"An arbitration award can be vacated by a court pursuant to CPLR 7511(b) on only three narrow grounds: if it is clearly violative of a strong public policy, if it is totally or completely irrational, or if it manifestly exceeds a specific, enumerated limitation on the arbitrator's power" (Matter of Erin Constr. & Dev. Co., Inc. v Meltzer, 58 AD3d 729, 729; see Matter of United Fedn. of Teachers, Local 2, AFT, AFL-CIO v Board of Educ. of City School Dist. of City of N.Y., 1 NY3d 72, 79; Matter of Board of Educ. of Arlington Cent. School Dist. v Arlington Teachers Assn., 78 NY2d 33, 37; Cifuentes v Rose & Thistle, Ltd., 32 AD3d at 816; Matter of Rockland County Bd. of Coop. Educ. Servs. v BOCES Staff Assn., 308 AD2d 452, 453). An award is irrational if there is "no proof whatsoever to justify the award" (Matter of Peckerman v D & D Assoc., 165 AD2d 289, 296). Even if the arbitrator misapplies substantive rules of law or makes an error of fact, unless one of the three narrow grounds applies in the particular case, the award will not be vacated (see Wien & Malkin LLP v Helmsley-Spear, Inc., 6 NY3d 471, 479-480; Matter of Silverman [Benmor Coats], 61 NY2d 299, 308; Matter of Sprinzen [Nomberg], 46 NY2d 623, 629). "An arbitrator is not bound by principles of substantive law or rules of evidence, and may do justice and apply his or her own sense of law and equity to the facts as he or she finds them to be" (Matter of Erin Constr. & Dev. Co., Inc. v Meltzer, 58 AD3d at 730; see Matter of Silverman [Benmor Coats], 61 NY2d at 308; Matter of MBNA Am. Bank, N.A. v Karathanos, 65 AD3d 688, 689).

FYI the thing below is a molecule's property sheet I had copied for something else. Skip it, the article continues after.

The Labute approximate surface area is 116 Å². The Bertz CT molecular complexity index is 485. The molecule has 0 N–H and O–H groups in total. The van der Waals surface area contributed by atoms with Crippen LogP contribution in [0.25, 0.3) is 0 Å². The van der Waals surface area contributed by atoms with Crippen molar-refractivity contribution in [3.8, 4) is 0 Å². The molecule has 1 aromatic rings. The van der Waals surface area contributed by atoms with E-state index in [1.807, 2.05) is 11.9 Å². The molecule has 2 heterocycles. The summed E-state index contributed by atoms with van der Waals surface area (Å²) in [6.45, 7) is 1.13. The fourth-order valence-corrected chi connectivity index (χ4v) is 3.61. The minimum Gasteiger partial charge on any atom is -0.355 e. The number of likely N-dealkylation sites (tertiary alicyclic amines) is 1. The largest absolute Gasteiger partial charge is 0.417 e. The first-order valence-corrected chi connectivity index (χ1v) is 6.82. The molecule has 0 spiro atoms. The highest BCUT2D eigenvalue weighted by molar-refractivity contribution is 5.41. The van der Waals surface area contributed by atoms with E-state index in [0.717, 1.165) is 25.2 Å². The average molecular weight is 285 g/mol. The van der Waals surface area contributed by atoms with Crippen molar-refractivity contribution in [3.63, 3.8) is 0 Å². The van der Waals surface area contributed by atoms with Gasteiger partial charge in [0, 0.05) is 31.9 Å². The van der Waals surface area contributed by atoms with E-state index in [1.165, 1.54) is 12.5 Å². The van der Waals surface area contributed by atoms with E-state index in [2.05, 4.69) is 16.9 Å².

Applying these principles to the matter at bar, the Supreme Court erred in vacating the arbitrator's award as based on "clear and obvious misinterpretations of law and fact such as to constitute manifest disregard of the law" by improperly substituting its own judgment for the factual and legal determinations of the arbitrator. Not only was there sufficient evidence in the record to rationally support the arbitrator's award (see Caso v Coffey, 41 NY2d 153, 158; Matter of Erin Constr. & Dev. Co., Inc. v Meltzer, 58 AD3d at 730; Matter of Salco Constr. Co. v Lasberg Constr. Assoc., 249 AD2d 309), but Healthplex failed to demonstrate that it was denied the right to a full hearing or that the arbitrator's alleged misconduct so "prejudic[ed] [its] rights or the integrity of the arbitration process" as to warrant vacatur of the award (Matter of MBNA Am. Bank, N.A. v Karathanos, 65 AD3d at 689 [internal quotation marks omitted]; see Matter of James A. Smith Contr. v Stahl, 162 AD2d 688, 689). Nor did the arbitrator's award exhibit any "manifest disregard of [the] law," "a doctrine of last resort limited to the rare occurrences of apparent egregious impropriety' on the part of the ...